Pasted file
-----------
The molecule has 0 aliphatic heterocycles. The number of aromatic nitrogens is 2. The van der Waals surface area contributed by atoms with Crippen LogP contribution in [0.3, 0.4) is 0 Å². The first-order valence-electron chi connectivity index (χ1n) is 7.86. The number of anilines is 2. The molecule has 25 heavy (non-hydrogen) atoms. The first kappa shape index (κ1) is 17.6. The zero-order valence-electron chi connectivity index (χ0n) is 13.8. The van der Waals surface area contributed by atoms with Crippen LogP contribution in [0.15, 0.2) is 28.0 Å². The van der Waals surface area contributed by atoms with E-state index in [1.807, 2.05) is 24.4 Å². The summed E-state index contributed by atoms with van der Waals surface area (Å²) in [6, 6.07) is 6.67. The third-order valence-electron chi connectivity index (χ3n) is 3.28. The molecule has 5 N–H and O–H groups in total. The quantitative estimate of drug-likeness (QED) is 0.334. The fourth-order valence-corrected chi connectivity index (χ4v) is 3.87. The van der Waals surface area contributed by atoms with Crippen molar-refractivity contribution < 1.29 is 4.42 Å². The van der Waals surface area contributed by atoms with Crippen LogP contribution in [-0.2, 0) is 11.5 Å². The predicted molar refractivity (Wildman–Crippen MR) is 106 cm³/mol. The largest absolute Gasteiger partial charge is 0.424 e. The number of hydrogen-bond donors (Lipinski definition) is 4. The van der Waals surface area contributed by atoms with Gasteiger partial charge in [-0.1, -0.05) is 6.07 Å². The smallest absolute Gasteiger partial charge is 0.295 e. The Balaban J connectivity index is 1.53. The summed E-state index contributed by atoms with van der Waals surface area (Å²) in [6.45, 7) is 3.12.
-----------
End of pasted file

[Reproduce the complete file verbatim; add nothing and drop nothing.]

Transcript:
The molecule has 0 aliphatic heterocycles. The number of aromatic nitrogens is 2. The van der Waals surface area contributed by atoms with Crippen LogP contribution in [0.3, 0.4) is 0 Å². The first-order valence-electron chi connectivity index (χ1n) is 7.86. The number of anilines is 2. The molecule has 25 heavy (non-hydrogen) atoms. The first kappa shape index (κ1) is 17.6. The zero-order valence-electron chi connectivity index (χ0n) is 13.8. The van der Waals surface area contributed by atoms with Crippen LogP contribution in [0.15, 0.2) is 28.0 Å². The van der Waals surface area contributed by atoms with E-state index in [1.807, 2.05) is 24.4 Å². The summed E-state index contributed by atoms with van der Waals surface area (Å²) in [6, 6.07) is 6.67. The third-order valence-electron chi connectivity index (χ3n) is 3.28. The molecule has 5 N–H and O–H groups in total. The quantitative estimate of drug-likeness (QED) is 0.334. The fourth-order valence-corrected chi connectivity index (χ4v) is 3.87. The van der Waals surface area contributed by atoms with Crippen molar-refractivity contribution < 1.29 is 4.42 Å². The van der Waals surface area contributed by atoms with Crippen LogP contribution in [-0.2, 0) is 11.5 Å². The predicted molar refractivity (Wildman–Crippen MR) is 106 cm³/mol. The largest absolute Gasteiger partial charge is 0.424 e. The number of hydrogen-bond donors (Lipinski definition) is 4. The van der Waals surface area contributed by atoms with Gasteiger partial charge in [-0.1, -0.05) is 6.07 Å². The smallest absolute Gasteiger partial charge is 0.295 e. The Balaban J connectivity index is 1.53. The summed E-state index contributed by atoms with van der Waals surface area (Å²) in [6.45, 7) is 3.12.